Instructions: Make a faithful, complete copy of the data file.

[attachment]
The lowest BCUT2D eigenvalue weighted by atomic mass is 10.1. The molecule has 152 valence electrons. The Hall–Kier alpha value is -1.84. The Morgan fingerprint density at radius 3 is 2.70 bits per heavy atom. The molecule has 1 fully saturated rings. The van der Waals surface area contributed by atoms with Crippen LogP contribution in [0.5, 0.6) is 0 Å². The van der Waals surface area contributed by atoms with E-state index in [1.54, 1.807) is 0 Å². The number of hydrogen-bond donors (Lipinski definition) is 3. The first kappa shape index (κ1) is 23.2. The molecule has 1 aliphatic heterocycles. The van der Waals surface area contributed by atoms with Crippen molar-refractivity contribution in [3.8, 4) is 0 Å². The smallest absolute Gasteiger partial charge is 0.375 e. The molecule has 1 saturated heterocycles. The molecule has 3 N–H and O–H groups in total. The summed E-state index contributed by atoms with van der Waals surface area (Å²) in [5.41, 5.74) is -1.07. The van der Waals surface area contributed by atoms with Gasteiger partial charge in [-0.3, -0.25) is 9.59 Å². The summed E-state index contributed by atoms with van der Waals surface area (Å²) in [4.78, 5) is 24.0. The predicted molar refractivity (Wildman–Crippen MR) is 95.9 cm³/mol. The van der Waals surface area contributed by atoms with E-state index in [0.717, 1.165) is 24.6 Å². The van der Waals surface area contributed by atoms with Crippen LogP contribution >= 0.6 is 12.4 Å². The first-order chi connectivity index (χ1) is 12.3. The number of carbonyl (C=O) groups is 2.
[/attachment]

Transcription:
The lowest BCUT2D eigenvalue weighted by atomic mass is 10.1. The molecule has 152 valence electrons. The Hall–Kier alpha value is -1.84. The Morgan fingerprint density at radius 3 is 2.70 bits per heavy atom. The molecule has 1 fully saturated rings. The van der Waals surface area contributed by atoms with Crippen LogP contribution in [0.5, 0.6) is 0 Å². The van der Waals surface area contributed by atoms with E-state index in [1.54, 1.807) is 0 Å². The number of hydrogen-bond donors (Lipinski definition) is 3. The first kappa shape index (κ1) is 23.2. The molecule has 1 aliphatic heterocycles. The van der Waals surface area contributed by atoms with Crippen molar-refractivity contribution in [3.8, 4) is 0 Å². The smallest absolute Gasteiger partial charge is 0.375 e. The molecule has 1 saturated heterocycles. The molecule has 3 N–H and O–H groups in total. The summed E-state index contributed by atoms with van der Waals surface area (Å²) in [5.41, 5.74) is -1.07. The van der Waals surface area contributed by atoms with Gasteiger partial charge in [-0.3, -0.25) is 9.59 Å². The summed E-state index contributed by atoms with van der Waals surface area (Å²) in [4.78, 5) is 24.0. The predicted molar refractivity (Wildman–Crippen MR) is 95.9 cm³/mol. The van der Waals surface area contributed by atoms with E-state index in [0.717, 1.165) is 24.6 Å². The van der Waals surface area contributed by atoms with Crippen LogP contribution >= 0.6 is 12.4 Å². The first-order chi connectivity index (χ1) is 12.3. The number of carbonyl (C=O) groups is 2.